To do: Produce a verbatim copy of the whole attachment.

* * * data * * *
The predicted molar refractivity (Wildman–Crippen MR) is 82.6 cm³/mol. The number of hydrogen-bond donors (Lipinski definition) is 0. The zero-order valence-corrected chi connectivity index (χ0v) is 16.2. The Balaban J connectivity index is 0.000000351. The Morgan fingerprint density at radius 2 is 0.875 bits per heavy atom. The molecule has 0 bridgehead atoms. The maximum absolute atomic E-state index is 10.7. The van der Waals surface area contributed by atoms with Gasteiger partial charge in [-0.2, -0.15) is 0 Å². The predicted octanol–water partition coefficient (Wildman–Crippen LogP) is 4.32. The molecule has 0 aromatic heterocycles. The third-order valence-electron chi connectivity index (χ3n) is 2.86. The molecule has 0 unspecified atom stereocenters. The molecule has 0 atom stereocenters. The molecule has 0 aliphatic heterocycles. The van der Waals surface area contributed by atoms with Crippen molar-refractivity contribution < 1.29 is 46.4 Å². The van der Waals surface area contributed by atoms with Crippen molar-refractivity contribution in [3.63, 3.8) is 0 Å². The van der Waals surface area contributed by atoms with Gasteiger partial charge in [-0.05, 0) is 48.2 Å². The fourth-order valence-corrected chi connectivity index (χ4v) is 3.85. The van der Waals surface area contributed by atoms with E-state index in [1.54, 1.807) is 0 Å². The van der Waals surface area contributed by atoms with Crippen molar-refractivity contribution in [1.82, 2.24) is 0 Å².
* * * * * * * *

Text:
The predicted molar refractivity (Wildman–Crippen MR) is 82.6 cm³/mol. The number of hydrogen-bond donors (Lipinski definition) is 0. The zero-order valence-corrected chi connectivity index (χ0v) is 16.2. The Balaban J connectivity index is 0.000000351. The Morgan fingerprint density at radius 2 is 0.875 bits per heavy atom. The molecule has 0 bridgehead atoms. The maximum absolute atomic E-state index is 10.7. The van der Waals surface area contributed by atoms with Gasteiger partial charge in [-0.2, -0.15) is 0 Å². The predicted octanol–water partition coefficient (Wildman–Crippen LogP) is 4.32. The molecule has 0 aromatic heterocycles. The third-order valence-electron chi connectivity index (χ3n) is 2.86. The molecule has 0 unspecified atom stereocenters. The molecule has 0 atom stereocenters. The molecule has 0 aliphatic heterocycles. The van der Waals surface area contributed by atoms with Crippen molar-refractivity contribution < 1.29 is 46.4 Å². The van der Waals surface area contributed by atoms with Crippen molar-refractivity contribution in [3.63, 3.8) is 0 Å². The van der Waals surface area contributed by atoms with Gasteiger partial charge in [-0.05, 0) is 48.2 Å². The fourth-order valence-corrected chi connectivity index (χ4v) is 3.85. The van der Waals surface area contributed by atoms with E-state index in [1.54, 1.807) is 0 Å². The van der Waals surface area contributed by atoms with Crippen molar-refractivity contribution in [1.82, 2.24) is 0 Å².